The History of Probability as it Related to Games of Chance

One of the most interesting and instructive things that one can look at is how disciplines start. The origins and the history of a specific skill or trade are going to help to put it in the proper perspective with regard to time and environment. This allows some appreciations of the developments in the field that the subject has had since it began. This generally applies to all fields, including the field of probability. Maybe some of the initial episodes in its history will shed some light on why it is a good subject to study.

So this may not come as a big surprise to you, but probability originated from the study of games of chance in gambling. Gambling has always historically existed, but it is one of the oldest documented instances of a specific mathematical question being used. It deals with a way that can divide the stakes from a game. This originated in the 15th century. A monk was born in Tuscany in 1445 and was a person who worked with and knew Leonardo da Vinci. He wrote on a lot of subjects with regard to math and is known as one of the originators of the two column accounting system.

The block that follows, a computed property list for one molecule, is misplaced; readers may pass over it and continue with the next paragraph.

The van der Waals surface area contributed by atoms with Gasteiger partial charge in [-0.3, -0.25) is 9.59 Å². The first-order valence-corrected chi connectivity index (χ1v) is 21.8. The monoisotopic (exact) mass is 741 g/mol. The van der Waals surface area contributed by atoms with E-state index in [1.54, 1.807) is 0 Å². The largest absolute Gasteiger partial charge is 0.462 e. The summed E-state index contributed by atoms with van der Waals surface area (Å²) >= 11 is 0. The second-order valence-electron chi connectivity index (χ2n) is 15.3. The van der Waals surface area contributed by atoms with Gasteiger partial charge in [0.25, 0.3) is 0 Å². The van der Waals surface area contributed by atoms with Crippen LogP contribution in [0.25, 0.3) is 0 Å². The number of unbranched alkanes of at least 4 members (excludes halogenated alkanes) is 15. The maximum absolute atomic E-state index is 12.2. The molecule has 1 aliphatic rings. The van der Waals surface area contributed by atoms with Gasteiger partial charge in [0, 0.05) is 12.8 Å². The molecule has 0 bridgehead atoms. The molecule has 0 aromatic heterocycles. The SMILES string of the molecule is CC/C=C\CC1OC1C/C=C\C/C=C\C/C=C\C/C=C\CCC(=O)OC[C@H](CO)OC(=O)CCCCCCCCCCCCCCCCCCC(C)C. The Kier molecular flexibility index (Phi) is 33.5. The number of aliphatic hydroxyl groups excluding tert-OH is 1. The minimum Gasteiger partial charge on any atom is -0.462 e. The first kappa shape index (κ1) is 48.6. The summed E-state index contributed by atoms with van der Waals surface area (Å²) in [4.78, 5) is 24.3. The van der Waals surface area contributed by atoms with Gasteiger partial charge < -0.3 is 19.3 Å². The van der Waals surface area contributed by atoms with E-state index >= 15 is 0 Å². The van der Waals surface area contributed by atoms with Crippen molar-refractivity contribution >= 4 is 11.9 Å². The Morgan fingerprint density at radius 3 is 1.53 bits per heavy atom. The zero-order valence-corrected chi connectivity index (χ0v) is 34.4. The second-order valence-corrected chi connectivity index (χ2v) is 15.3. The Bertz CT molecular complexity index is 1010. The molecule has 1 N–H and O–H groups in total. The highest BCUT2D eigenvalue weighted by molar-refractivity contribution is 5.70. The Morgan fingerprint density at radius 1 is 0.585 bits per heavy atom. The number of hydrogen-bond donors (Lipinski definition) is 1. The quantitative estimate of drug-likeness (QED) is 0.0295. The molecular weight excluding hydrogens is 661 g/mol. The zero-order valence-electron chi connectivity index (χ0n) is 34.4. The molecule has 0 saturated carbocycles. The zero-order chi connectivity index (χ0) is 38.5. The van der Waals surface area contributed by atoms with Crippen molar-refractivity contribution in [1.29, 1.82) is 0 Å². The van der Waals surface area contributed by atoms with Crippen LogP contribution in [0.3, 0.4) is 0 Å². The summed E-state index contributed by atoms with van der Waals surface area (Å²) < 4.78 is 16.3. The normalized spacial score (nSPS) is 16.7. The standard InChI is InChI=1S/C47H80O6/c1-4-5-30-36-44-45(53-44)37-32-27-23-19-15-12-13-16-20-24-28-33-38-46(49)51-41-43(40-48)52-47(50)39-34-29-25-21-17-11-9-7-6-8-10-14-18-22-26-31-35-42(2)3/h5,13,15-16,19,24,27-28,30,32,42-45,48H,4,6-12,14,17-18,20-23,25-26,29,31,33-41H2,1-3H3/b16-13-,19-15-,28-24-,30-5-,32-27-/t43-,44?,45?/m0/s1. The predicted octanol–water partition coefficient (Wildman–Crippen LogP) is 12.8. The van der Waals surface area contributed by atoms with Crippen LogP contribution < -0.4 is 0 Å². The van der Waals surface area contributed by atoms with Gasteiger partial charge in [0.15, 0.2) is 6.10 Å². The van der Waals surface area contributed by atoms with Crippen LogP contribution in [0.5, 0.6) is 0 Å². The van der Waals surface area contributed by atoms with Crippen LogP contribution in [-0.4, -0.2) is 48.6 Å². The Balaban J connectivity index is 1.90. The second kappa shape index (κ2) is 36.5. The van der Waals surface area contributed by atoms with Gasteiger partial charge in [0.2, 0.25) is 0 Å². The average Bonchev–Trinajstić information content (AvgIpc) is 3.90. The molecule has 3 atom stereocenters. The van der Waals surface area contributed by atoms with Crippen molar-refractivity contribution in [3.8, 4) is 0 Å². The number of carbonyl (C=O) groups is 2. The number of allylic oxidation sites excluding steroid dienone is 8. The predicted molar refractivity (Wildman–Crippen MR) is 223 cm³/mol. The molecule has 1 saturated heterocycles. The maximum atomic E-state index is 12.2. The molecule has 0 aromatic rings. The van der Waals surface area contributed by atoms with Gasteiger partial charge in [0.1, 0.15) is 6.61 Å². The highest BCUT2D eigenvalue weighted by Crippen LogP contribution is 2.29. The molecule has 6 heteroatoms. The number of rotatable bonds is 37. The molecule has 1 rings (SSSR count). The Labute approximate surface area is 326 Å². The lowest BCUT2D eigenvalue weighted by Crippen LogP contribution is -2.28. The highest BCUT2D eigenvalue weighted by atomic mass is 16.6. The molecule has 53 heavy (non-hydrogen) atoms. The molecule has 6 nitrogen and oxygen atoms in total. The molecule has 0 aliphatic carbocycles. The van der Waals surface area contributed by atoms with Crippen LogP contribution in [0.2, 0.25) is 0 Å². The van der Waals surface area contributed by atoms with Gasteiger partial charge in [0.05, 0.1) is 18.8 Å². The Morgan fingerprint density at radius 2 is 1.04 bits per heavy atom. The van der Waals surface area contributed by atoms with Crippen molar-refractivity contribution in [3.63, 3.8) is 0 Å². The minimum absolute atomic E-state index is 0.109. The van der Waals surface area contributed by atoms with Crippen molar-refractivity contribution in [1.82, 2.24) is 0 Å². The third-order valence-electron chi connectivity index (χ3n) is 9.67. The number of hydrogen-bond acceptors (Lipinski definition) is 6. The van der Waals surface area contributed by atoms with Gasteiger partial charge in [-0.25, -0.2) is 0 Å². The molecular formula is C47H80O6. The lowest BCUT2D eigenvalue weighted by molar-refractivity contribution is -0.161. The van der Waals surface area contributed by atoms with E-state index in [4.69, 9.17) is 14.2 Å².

One of the problems that he tried to solve revolved around a specific game of chance that was known as balla and it had to do with a problem of points. Two players generally play this game of balla which will last a few rounds. The first player to get six rounds in his or her belt is going to win the game and the stakes that have been bet throughout the entire process. Halfway through the game someone else interrupts and the game has to be stopped. So now player 1 has won around five rounds and player 2 has won three rounds. So what should happen with the stakes? How should they be divided between the two players?

It makes the most sense for player 1 to get a larger share of the winnings than player 2. He is only one round away from a total victory in the game and player 2 is not. Player 2 does have some stake in this though because it is entirely possible that he could have won three rounds in a row. So how do we divide this based on the likelihood of one of the two players winning the game? How should this be calculated?

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